Sales increased in July for the fourth straight month, indicating that retail sourcing could be picking up as the nation's financial health strengthens, according to The Associated Press. The positive report could mean more business for merchant accounts as consumers are more confident with the state of the economy.
Sales edged up 0.2 percent in July from the previous month, following a rise of 0.6 percent in June from May, the Commerce Department reported. Auto sales played a large part in these gains, with sales increasing 2.9 percent in June and then experiencing a 1 percent decrease in July. Core retail sales that exclude volatile categories saw a boost of 0.5 percent in July, the largest increase since December 2012. Volatile categories include gas and building supply. Core sales increased 0.1 percent in May, followed by another 0.2 percent increase in June.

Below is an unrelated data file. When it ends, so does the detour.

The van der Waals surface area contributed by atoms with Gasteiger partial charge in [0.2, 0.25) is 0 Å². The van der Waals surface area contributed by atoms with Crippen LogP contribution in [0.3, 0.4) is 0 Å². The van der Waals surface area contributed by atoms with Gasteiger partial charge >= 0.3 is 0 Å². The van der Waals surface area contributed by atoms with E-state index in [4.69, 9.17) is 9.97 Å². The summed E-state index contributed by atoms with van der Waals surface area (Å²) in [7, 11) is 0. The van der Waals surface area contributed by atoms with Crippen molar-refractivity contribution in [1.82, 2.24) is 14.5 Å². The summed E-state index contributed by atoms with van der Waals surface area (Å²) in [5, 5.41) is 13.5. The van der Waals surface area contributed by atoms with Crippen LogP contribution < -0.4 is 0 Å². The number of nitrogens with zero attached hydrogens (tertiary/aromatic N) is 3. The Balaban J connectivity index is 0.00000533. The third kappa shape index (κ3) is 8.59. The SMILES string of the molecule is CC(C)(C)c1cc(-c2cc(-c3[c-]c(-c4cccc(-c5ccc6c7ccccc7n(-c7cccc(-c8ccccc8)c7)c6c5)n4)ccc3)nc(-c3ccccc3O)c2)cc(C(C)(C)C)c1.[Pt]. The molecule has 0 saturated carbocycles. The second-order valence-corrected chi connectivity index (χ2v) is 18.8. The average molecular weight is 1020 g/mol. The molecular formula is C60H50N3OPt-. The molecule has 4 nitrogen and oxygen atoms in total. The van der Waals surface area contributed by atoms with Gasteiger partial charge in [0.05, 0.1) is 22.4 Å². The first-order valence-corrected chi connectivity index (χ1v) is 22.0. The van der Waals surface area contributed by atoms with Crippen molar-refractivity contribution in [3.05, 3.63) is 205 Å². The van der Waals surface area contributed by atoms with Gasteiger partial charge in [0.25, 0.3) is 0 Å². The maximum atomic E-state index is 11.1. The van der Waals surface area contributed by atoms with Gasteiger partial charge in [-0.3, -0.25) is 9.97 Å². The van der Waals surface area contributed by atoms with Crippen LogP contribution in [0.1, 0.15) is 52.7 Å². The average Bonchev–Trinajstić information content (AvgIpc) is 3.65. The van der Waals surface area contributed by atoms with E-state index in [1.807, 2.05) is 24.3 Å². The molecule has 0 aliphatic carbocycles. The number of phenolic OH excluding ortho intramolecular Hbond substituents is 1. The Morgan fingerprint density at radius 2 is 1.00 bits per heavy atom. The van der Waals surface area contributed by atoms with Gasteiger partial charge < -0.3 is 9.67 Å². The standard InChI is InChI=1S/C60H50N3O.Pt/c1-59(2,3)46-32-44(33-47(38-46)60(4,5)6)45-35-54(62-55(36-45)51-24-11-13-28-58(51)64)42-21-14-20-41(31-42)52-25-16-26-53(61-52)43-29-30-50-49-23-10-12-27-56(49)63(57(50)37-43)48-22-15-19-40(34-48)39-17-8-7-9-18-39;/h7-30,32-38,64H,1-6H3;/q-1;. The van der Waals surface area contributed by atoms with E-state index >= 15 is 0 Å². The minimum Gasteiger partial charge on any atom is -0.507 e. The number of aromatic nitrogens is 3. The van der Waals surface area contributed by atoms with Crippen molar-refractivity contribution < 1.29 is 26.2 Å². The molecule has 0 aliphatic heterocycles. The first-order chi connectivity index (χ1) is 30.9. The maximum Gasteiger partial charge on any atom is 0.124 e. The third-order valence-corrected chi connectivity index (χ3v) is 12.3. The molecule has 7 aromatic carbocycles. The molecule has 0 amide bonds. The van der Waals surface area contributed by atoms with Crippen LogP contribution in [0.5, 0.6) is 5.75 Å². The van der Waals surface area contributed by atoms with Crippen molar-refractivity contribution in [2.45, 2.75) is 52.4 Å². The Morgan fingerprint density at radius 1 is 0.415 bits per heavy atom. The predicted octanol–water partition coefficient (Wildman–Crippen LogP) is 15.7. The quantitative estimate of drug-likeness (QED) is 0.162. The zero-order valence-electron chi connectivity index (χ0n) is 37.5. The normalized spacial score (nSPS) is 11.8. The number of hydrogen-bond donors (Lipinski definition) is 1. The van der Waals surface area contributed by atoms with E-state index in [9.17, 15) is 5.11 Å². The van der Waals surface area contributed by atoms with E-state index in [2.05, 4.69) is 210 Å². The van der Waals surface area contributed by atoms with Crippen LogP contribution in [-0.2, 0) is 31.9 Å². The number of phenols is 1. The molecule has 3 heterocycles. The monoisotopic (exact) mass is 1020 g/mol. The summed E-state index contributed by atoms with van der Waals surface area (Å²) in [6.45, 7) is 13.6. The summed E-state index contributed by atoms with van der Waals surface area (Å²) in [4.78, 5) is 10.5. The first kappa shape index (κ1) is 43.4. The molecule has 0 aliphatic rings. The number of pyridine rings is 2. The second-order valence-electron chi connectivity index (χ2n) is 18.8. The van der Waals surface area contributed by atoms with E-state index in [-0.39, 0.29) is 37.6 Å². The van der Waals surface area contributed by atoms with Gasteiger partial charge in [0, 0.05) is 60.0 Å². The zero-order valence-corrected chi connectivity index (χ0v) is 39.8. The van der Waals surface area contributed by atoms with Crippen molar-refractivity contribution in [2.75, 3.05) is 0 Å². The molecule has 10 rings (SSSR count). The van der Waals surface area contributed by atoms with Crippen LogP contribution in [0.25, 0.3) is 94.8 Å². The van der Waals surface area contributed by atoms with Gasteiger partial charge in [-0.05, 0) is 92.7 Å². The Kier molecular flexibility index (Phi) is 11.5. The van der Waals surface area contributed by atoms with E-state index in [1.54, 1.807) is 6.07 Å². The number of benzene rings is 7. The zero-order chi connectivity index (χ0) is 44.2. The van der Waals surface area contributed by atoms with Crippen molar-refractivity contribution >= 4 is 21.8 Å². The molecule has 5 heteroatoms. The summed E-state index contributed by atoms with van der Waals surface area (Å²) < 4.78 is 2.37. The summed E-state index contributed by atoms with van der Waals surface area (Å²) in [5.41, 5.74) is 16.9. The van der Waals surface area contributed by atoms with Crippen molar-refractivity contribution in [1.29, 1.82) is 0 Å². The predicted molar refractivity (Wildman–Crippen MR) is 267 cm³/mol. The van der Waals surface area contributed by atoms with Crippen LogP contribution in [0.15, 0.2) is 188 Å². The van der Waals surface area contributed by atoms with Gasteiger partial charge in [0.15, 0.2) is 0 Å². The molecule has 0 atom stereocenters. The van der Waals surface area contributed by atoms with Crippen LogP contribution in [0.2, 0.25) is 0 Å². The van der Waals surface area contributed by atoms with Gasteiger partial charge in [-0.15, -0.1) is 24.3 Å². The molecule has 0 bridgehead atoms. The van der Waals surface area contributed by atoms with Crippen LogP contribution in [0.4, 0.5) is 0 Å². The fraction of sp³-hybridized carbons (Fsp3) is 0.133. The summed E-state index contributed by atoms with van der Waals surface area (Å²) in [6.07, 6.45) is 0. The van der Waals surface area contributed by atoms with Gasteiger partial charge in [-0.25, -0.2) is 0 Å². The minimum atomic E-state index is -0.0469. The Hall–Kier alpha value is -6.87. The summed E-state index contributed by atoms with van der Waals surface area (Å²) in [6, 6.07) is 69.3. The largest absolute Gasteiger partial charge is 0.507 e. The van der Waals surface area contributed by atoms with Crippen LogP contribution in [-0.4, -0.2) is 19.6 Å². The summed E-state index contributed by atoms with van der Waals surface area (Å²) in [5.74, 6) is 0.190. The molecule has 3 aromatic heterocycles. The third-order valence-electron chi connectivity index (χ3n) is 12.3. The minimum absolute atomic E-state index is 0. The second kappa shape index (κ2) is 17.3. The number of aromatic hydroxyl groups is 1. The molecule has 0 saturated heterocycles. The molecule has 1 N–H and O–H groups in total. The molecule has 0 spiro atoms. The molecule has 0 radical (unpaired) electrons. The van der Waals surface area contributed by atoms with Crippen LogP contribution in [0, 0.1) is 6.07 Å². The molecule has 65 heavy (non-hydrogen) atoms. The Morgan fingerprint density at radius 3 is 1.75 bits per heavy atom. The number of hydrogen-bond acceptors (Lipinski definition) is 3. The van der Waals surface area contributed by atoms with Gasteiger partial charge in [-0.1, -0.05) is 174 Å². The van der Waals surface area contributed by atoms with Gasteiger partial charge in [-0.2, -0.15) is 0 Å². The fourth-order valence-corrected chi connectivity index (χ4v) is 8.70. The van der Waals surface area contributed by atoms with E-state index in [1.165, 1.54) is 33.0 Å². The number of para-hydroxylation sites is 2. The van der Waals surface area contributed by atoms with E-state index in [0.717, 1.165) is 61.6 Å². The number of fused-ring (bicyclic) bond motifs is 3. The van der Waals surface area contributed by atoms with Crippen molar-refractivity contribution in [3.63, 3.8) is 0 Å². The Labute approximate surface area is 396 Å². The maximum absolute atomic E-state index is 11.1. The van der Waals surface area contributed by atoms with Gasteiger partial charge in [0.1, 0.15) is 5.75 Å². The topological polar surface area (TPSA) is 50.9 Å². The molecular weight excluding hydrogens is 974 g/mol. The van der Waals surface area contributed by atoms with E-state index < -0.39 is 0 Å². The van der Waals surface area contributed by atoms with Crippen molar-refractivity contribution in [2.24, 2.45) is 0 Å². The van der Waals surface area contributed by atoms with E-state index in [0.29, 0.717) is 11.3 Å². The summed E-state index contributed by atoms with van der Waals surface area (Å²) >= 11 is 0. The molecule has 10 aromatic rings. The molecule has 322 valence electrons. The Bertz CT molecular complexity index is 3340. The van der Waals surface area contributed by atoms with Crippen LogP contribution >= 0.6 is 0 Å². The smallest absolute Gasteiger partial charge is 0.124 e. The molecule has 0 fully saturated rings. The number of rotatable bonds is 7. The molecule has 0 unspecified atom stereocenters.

After the report showed retail sales saw a surge for the fourth month in a row, the dollar gained in value, according to Bloomberg. Retail sales indicate consumer spending, which makes up 70 percent of gross domestic product. As the dollar strengthens, financial experts will look to the Federal Reserve to see whether it decides to slow down the economic stimulus of the economy by reducing its bond purchases.
"Retail sales in the U.S., including revisions, were better than expected -- just on the daily charts, momentum seems to be turning," said Richard Franulovich, a senior currency strategist at Westpac Banking.
In a survey of 81 economists, Bloomberg predicted a 0.3 percent advance.
"The numbers are on the positive side, which is something that will help support the dollar and tapering expectations" by the Fed, Eric Viloria, senior currency strategist at Gain Capital Group, said to Bloomberg.